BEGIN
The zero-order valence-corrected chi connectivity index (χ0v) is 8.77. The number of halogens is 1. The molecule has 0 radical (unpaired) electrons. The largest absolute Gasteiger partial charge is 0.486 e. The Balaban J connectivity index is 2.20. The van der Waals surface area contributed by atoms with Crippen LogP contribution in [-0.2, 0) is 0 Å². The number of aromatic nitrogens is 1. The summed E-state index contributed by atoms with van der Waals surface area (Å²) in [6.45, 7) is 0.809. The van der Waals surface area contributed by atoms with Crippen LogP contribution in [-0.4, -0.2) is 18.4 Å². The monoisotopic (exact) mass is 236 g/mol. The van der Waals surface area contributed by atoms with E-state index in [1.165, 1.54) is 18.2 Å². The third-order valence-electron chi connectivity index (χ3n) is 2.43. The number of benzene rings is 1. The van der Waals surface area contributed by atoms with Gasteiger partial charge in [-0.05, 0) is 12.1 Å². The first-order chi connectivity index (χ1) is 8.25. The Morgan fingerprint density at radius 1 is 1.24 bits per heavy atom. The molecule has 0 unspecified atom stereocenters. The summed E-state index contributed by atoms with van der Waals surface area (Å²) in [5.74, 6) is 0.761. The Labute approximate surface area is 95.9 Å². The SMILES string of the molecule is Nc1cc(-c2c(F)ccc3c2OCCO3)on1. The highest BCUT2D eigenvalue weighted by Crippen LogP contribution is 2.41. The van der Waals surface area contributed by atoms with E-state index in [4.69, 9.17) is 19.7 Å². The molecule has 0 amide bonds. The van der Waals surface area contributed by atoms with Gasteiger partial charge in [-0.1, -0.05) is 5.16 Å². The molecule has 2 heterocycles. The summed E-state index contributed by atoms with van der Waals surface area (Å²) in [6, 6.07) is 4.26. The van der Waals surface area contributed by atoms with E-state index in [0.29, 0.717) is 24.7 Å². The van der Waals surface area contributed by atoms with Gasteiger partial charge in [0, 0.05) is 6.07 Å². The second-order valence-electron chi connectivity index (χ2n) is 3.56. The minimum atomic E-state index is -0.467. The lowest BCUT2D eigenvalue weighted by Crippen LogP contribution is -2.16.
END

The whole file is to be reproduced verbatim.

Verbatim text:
The zero-order valence-corrected chi connectivity index (χ0v) is 8.77. The number of halogens is 1. The molecule has 0 radical (unpaired) electrons. The largest absolute Gasteiger partial charge is 0.486 e. The Balaban J connectivity index is 2.20. The van der Waals surface area contributed by atoms with Crippen LogP contribution in [-0.2, 0) is 0 Å². The number of aromatic nitrogens is 1. The summed E-state index contributed by atoms with van der Waals surface area (Å²) in [6.45, 7) is 0.809. The van der Waals surface area contributed by atoms with Crippen LogP contribution in [-0.4, -0.2) is 18.4 Å². The monoisotopic (exact) mass is 236 g/mol. The van der Waals surface area contributed by atoms with E-state index in [1.165, 1.54) is 18.2 Å². The third-order valence-electron chi connectivity index (χ3n) is 2.43. The number of benzene rings is 1. The van der Waals surface area contributed by atoms with Gasteiger partial charge in [-0.05, 0) is 12.1 Å². The first-order chi connectivity index (χ1) is 8.25. The Morgan fingerprint density at radius 1 is 1.24 bits per heavy atom. The molecule has 0 unspecified atom stereocenters. The summed E-state index contributed by atoms with van der Waals surface area (Å²) in [5.74, 6) is 0.761. The Labute approximate surface area is 95.9 Å². The SMILES string of the molecule is Nc1cc(-c2c(F)ccc3c2OCCO3)on1. The highest BCUT2D eigenvalue weighted by Crippen LogP contribution is 2.41. The van der Waals surface area contributed by atoms with E-state index in [4.69, 9.17) is 19.7 Å². The molecule has 0 amide bonds. The van der Waals surface area contributed by atoms with Gasteiger partial charge in [-0.1, -0.05) is 5.16 Å². The molecule has 2 heterocycles. The summed E-state index contributed by atoms with van der Waals surface area (Å²) in [6, 6.07) is 4.26. The van der Waals surface area contributed by atoms with E-state index in [0.29, 0.717) is 24.7 Å². The van der Waals surface area contributed by atoms with Gasteiger partial charge in [0, 0.05) is 6.07 Å². The second-order valence-electron chi connectivity index (χ2n) is 3.56. The minimum atomic E-state index is -0.467. The lowest BCUT2D eigenvalue weighted by Crippen LogP contribution is -2.16.